- Immediately set about getting all usable items from the wreckage
- Quickly set up emergency shelter for all
- Once established organized new leadership, since they weren’t on the ship anymore old positions and jobs no longer mattered. They elected Captain Musgrave as leader. This made them willing to follow him and contribute.
- Built a 16 x 24 foot shelter with wood walls and thatched with 5000 bundles of grass, it had a chimney made of stones, a wood floor, and even windows salvaged from the wreck
- Made thread by unraveling sail cloth and spinning it into new thread
- Saved a gun from the wreck to hunt seals and other animals
- When they decided to try to build a boat to escape, they built a blacksmith forge and made hundreds of nails, bolts, saw blades, other tools and needed items
- When they had extra meat they salted and smoked it to try to preserve it for times when they could get nothing.
- They started a school in the evenings, realizing that each man knew something the others did not, so they took turns teaching each other. This strengthened the bonds with each other and developed a good camaraderie.
- The ship sank at once so not much of supplies could be gathered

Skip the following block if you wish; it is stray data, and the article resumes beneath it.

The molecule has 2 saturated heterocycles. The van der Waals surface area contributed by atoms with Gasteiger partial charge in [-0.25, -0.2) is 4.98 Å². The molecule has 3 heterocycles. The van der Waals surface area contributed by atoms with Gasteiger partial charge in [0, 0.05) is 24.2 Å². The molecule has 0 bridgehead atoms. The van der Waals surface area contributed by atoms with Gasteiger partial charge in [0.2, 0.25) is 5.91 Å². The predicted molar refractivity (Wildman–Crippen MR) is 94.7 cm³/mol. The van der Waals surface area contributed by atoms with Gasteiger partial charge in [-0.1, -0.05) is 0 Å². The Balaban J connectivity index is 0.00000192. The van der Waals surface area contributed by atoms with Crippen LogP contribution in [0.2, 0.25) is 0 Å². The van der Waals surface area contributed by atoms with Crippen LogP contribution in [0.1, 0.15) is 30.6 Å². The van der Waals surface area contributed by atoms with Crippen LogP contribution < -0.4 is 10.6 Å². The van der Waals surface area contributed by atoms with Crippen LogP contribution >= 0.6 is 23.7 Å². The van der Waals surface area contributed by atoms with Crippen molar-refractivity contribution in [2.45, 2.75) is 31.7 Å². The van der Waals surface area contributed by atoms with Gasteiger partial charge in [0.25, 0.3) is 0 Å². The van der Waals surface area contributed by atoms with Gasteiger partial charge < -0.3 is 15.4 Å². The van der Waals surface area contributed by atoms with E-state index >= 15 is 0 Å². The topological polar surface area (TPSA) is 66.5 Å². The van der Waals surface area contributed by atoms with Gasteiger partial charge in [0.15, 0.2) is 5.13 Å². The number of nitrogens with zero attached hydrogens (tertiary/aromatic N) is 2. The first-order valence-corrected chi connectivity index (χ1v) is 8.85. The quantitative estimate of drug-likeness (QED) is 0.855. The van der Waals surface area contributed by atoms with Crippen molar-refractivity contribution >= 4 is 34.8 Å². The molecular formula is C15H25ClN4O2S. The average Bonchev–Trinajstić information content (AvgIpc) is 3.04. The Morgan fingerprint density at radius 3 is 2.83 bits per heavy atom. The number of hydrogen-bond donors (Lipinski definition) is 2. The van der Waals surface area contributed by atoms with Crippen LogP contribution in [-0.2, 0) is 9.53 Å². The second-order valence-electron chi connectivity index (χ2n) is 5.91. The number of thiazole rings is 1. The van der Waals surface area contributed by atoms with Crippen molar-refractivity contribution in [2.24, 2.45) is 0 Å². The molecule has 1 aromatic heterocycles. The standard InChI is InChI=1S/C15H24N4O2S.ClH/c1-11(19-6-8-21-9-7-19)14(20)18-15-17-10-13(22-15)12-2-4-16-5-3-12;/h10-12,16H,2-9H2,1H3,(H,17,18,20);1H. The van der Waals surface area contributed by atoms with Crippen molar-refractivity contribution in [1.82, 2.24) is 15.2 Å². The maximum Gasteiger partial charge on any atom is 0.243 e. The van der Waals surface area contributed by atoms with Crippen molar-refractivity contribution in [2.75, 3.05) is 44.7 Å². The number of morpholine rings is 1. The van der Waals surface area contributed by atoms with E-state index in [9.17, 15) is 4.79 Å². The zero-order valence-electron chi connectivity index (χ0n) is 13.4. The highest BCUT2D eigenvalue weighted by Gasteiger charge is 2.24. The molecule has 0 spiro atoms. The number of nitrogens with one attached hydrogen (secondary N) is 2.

- The captain was despondent most of the time and made little effort to lead the crew. He continued to act as captain of a ship and the lower hands were his servants, and he did nothing
- There was no unity, almost an every man for himself attitude
- The Crew split into many factions going different directions
- Even when better circumstances were located, there was no leader encouraging the men to move on. Many lay down and died.
- There were a couple of cases of cannibalism
- There was little trust by one man of another, leading to many sleepless nights
- There was much apathy and laziness as others mimicked the captains demeanor
- If not for one lowly seaman, Holden, none would have lived. He explored found and built shelter, gathered, hunted and found food, while most of the others lay around doing nothing.
These are just a few of the significant points. Without a doubt the Invercauld would have lost many crew due to circumstances alone, however the deaths may have been half as many had Captain Dalgarno exercised the kind of leadership that Musgrave did.
In some of the courses I have taken related to survival and disaster response, it was noted that when disaster strikes the vast majority of people wait to be told what to do. It is then incumbent on each of us to train and practice to the best of our abilities, and if the need arises, to stand up and be leaders. Not to be a leader for aggrandizement, but for the welfare of all. In the stories of these two shipwrecks leadership made the difference between life and death.
Until next time, this is Perry Peacock, “Simplifying Survival”